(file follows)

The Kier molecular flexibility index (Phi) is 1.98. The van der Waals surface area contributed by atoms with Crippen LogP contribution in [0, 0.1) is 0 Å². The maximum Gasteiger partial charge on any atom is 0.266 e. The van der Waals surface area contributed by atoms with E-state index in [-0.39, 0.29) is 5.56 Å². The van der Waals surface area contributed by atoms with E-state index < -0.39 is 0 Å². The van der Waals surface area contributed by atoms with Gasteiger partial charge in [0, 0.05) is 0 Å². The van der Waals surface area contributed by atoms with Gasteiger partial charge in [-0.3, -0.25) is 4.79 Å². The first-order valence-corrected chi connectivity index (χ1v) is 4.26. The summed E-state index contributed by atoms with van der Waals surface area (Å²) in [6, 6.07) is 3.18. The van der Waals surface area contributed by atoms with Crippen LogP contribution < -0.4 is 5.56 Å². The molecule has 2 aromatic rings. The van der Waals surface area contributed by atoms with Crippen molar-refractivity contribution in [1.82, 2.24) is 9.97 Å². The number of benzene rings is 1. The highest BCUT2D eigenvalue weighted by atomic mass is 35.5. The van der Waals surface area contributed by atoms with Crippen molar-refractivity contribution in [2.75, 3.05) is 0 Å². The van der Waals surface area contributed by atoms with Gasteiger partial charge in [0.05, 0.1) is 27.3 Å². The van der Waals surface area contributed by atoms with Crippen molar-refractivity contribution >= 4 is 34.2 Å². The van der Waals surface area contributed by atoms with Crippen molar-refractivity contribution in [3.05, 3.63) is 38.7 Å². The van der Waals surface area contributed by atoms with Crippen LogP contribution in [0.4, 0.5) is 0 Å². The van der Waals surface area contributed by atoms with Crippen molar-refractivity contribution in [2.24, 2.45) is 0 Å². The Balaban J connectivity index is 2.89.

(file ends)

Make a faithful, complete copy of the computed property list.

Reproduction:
The Kier molecular flexibility index (Phi) is 1.98. The van der Waals surface area contributed by atoms with Crippen LogP contribution in [0, 0.1) is 0 Å². The maximum Gasteiger partial charge on any atom is 0.266 e. The van der Waals surface area contributed by atoms with E-state index in [-0.39, 0.29) is 5.56 Å². The van der Waals surface area contributed by atoms with E-state index < -0.39 is 0 Å². The van der Waals surface area contributed by atoms with Gasteiger partial charge in [0, 0.05) is 0 Å². The van der Waals surface area contributed by atoms with Gasteiger partial charge in [-0.3, -0.25) is 4.79 Å². The first-order valence-corrected chi connectivity index (χ1v) is 4.26. The summed E-state index contributed by atoms with van der Waals surface area (Å²) in [6, 6.07) is 3.18. The van der Waals surface area contributed by atoms with Crippen LogP contribution < -0.4 is 5.56 Å². The molecule has 2 aromatic rings. The van der Waals surface area contributed by atoms with Crippen molar-refractivity contribution in [1.82, 2.24) is 9.97 Å². The number of benzene rings is 1. The highest BCUT2D eigenvalue weighted by atomic mass is 35.5. The van der Waals surface area contributed by atoms with Crippen molar-refractivity contribution in [2.75, 3.05) is 0 Å². The van der Waals surface area contributed by atoms with Gasteiger partial charge in [0.05, 0.1) is 27.3 Å². The van der Waals surface area contributed by atoms with Crippen molar-refractivity contribution >= 4 is 34.2 Å². The van der Waals surface area contributed by atoms with Crippen molar-refractivity contribution in [3.05, 3.63) is 38.7 Å². The van der Waals surface area contributed by atoms with Crippen LogP contribution in [0.4, 0.5) is 0 Å². The van der Waals surface area contributed by atoms with Crippen molar-refractivity contribution in [2.24, 2.45) is 0 Å². The Balaban J connectivity index is 2.89.